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Nat Rev Neurol. 2011 Sep 20;7(12):699-709. doi: 10.1038/nrneurol.2011.138.

Invasive brain stimulation for the treatment of neuropathic pain.

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  • 1Service de Neurochirurgie, Center Hospitalo-Universitaire de Nantes, Hôpital Nord Laënnec, Boulevard Jacques Monod, Saint-Herblain, 44093 Nantes Cedex 1, France.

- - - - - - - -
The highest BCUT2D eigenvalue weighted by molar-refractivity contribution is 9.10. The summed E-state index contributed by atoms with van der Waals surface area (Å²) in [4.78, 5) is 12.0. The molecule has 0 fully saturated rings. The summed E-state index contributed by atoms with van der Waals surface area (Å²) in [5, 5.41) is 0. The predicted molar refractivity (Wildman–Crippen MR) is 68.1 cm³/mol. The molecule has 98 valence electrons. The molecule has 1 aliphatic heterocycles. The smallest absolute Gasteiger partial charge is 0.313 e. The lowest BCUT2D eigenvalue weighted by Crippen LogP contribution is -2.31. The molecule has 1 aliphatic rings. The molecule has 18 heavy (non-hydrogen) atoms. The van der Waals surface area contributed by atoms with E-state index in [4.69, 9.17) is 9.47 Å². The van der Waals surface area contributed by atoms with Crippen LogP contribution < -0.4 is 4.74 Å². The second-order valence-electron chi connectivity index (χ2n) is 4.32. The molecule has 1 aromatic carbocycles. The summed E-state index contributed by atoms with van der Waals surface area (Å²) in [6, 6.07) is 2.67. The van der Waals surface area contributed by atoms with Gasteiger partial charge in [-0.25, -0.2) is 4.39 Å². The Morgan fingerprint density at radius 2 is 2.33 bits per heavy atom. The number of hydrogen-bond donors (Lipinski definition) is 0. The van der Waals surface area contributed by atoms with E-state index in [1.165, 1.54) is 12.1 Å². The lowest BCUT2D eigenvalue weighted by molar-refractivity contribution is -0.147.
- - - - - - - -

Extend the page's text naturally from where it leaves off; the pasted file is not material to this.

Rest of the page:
Neurostimulation therapy is indicated for neuropathic pain that is refractory to medical treatment, and includes stimulation of the dorsal spinal cord, deep brain structures, and the precentral motor cortex. Spinal cord stimulation is validated in the treatment of selected types of chronic pain syndromes, such as failed back surgery syndrome. Deep brain stimulation (DBS) has shown promise as a treatment for peripheral neuropathic pain and phantom limb pain. Compared with DBS, motor cortex stimulation (MCS) is currently more frequently used, mainly because it is more easily performed, and has a wider range of indications (including central poststroke pain). Controlled trials have demonstrated the efficacy of MCS in the treatment of various types of neuropathic pain, although these trials included a limited number of patients and need to be confirmed by large, controlled, multicenter studies. Despite technical progress in neurosurgical navigation, results from studies of MCS are variable, and validated criteria for selecting good candidates for implantation are lacking. However, the evidence in favor of MCS is sufficient to include it in the range of therapeutic options for refractory neuropathic pain. In this Review, the respective efficacies and mechanisms of action of DBS and MCS are discussed.

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